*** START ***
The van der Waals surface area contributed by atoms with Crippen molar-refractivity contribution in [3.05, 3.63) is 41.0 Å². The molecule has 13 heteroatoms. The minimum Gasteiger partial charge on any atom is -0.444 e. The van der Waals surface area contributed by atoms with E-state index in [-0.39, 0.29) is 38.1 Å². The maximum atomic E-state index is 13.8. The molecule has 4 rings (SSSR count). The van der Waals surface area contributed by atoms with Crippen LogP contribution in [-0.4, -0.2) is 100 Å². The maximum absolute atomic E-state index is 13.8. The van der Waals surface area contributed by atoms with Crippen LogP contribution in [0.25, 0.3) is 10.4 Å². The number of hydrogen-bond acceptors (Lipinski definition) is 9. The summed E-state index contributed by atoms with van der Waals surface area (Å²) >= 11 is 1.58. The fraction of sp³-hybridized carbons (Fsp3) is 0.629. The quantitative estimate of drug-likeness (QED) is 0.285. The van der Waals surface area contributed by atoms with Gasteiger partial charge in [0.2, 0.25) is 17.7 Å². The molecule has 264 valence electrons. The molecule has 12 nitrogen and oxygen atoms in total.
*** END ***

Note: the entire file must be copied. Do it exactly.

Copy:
The van der Waals surface area contributed by atoms with Crippen molar-refractivity contribution in [3.05, 3.63) is 41.0 Å². The molecule has 13 heteroatoms. The minimum Gasteiger partial charge on any atom is -0.444 e. The van der Waals surface area contributed by atoms with E-state index in [-0.39, 0.29) is 38.1 Å². The maximum atomic E-state index is 13.8. The molecule has 4 rings (SSSR count). The van der Waals surface area contributed by atoms with Crippen LogP contribution in [-0.4, -0.2) is 100 Å². The maximum absolute atomic E-state index is 13.8. The van der Waals surface area contributed by atoms with Crippen LogP contribution in [0.25, 0.3) is 10.4 Å². The number of hydrogen-bond acceptors (Lipinski definition) is 9. The summed E-state index contributed by atoms with van der Waals surface area (Å²) >= 11 is 1.58. The fraction of sp³-hybridized carbons (Fsp3) is 0.629. The quantitative estimate of drug-likeness (QED) is 0.285. The van der Waals surface area contributed by atoms with Gasteiger partial charge in [0.2, 0.25) is 17.7 Å². The molecule has 264 valence electrons. The molecule has 12 nitrogen and oxygen atoms in total.